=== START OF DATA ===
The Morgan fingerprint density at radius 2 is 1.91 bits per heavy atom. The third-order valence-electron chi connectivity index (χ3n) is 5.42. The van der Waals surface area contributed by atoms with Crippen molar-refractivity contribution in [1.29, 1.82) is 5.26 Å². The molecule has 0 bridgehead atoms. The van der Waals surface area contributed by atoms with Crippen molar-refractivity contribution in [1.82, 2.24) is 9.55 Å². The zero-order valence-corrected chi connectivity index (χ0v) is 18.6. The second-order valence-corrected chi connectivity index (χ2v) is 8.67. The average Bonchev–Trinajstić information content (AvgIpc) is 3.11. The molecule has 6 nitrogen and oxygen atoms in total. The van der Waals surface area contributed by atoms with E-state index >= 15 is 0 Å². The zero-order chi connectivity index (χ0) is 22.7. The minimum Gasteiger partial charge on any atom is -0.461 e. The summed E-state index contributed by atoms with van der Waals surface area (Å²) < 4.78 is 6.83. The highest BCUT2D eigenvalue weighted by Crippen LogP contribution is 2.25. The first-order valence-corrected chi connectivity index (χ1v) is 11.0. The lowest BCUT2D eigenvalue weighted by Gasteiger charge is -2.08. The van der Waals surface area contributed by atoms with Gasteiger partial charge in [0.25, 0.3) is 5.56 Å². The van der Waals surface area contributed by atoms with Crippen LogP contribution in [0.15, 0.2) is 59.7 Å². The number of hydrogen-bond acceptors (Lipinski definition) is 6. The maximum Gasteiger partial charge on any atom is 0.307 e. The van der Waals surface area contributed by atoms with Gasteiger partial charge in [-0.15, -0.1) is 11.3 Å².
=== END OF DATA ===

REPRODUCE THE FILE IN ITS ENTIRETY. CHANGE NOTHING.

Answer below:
The Morgan fingerprint density at radius 2 is 1.91 bits per heavy atom. The third-order valence-electron chi connectivity index (χ3n) is 5.42. The van der Waals surface area contributed by atoms with Crippen molar-refractivity contribution in [1.29, 1.82) is 5.26 Å². The molecule has 0 bridgehead atoms. The van der Waals surface area contributed by atoms with Crippen molar-refractivity contribution in [1.82, 2.24) is 9.55 Å². The zero-order valence-corrected chi connectivity index (χ0v) is 18.6. The second-order valence-corrected chi connectivity index (χ2v) is 8.67. The average Bonchev–Trinajstić information content (AvgIpc) is 3.11. The molecule has 6 nitrogen and oxygen atoms in total. The van der Waals surface area contributed by atoms with E-state index >= 15 is 0 Å². The zero-order chi connectivity index (χ0) is 22.7. The minimum Gasteiger partial charge on any atom is -0.461 e. The summed E-state index contributed by atoms with van der Waals surface area (Å²) < 4.78 is 6.83. The highest BCUT2D eigenvalue weighted by Crippen LogP contribution is 2.25. The first-order valence-corrected chi connectivity index (χ1v) is 11.0. The lowest BCUT2D eigenvalue weighted by Gasteiger charge is -2.08. The van der Waals surface area contributed by atoms with Gasteiger partial charge in [0.25, 0.3) is 5.56 Å². The van der Waals surface area contributed by atoms with Crippen LogP contribution in [0.15, 0.2) is 59.7 Å². The number of hydrogen-bond acceptors (Lipinski definition) is 6. The maximum Gasteiger partial charge on any atom is 0.307 e. The van der Waals surface area contributed by atoms with Gasteiger partial charge in [-0.15, -0.1) is 11.3 Å².